Solar Conveyor Belt Speeds Up
Artist's concept of the Sun's meridional circulation, a large scale flow that transports solar plasma from the equator to the poles and back like a giant conveyor belt. Credit: Science@NASA.
One of the outstanding questions facing solar physicists is the origin of the solar magnetic cycle: What drives the 11-year sunspot cycle? We have just passed an extended and deep minimum, unlike any in the past 100 years. The late onset of the new solar cycle (#24) and the unusually deep minimum between cycles 23 and 24 took all experts by surprise, which suggests that there is a fundamental lack in our understanding of the origin of the solar activity cycle.
The Sun's meridional circulation is a massive flow pattern within the Sun that transports hot plasma near the surface from the solar equator to the poles and back to the equator in the deeper layers of the convection zone, similar to a "conveyor belt". The flow is rather slow, with typical speeds of 10-15 m/s (20 to 30 mph). The structure and strength of this meridional flow is believed to play a key role in determining the strength of the Sun's polar magnetic field, which in turn determines the strength of the sunspot cycles. One class of dynamo models predicts that a stronger meridional flow produces weaker polar fields, whereas another class of models predicts stronger polar fields (and a shorter sunspot cycle) for the same flow.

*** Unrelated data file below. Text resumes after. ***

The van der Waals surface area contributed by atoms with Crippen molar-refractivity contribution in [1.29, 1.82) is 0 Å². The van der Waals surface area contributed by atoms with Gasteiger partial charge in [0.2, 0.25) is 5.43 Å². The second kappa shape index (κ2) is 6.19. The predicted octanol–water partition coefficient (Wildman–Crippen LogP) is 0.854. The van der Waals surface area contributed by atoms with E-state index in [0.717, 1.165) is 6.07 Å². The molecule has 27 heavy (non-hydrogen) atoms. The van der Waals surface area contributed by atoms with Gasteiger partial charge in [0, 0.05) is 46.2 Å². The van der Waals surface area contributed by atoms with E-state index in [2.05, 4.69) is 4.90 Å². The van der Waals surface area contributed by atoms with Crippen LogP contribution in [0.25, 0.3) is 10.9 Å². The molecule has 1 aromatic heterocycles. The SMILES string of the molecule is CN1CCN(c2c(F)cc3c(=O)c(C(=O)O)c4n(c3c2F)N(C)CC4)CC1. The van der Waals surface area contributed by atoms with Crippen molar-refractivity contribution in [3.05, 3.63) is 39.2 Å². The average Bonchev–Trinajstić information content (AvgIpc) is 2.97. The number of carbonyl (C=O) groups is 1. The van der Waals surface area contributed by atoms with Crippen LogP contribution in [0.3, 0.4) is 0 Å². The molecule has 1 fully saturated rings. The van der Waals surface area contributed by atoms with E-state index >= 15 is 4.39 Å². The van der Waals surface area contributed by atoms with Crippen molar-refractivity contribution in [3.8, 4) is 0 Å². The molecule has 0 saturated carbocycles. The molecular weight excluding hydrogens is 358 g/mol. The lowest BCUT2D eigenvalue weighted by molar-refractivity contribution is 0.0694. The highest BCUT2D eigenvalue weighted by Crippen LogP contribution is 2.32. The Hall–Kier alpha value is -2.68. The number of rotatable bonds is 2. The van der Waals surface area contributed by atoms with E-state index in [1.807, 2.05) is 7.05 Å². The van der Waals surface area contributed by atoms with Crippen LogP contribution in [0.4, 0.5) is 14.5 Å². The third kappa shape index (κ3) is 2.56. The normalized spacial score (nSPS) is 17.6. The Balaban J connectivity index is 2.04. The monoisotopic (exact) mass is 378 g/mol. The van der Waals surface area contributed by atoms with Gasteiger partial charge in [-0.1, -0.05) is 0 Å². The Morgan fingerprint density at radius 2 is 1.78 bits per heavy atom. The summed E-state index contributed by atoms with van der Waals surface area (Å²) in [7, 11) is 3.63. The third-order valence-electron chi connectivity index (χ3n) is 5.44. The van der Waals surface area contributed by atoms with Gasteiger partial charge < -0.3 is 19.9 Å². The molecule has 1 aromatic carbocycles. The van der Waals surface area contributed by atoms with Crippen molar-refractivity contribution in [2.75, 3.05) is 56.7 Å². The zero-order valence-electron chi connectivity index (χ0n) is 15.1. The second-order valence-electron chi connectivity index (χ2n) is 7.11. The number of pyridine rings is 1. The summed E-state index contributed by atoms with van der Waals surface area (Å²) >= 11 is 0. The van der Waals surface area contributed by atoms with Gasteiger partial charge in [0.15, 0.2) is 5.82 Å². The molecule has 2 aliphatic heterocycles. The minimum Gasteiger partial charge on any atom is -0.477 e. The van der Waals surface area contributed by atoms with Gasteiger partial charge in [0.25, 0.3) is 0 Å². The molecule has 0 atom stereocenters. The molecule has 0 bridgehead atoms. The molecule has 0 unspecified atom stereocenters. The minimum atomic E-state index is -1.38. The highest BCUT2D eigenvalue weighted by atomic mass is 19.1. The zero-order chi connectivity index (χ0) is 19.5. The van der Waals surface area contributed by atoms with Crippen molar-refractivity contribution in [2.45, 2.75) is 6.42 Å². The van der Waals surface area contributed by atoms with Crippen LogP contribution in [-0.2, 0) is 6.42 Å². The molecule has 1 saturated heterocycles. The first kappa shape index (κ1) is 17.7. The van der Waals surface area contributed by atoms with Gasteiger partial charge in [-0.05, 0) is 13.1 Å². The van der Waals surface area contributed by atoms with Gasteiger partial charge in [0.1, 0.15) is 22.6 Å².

Analyzing more than 60,000 full disk magnetograms registered by the MDI instrument on SOHO between May 1996 and June 2009, scientist now measured the latitudinal profile of this flow and its variations over a solar cycle by tracking the motions of small-scale magnetic flux concentrations, which are carried away by the meridional flow like leaves on a river. They found an average flow that is poleward at all latitudes up to 75 degrees, which suggests that it extends all the way to the poles. Perhaps even more importantly, they also found that the flow was faster at sunspot cycle minimum than at maximum and substantially faster on the approach to the current minimum than it was at the last solar minimum. This finding poses new constraints on solar dynamo models and may help to explain why the last solar minimum was so peculiar.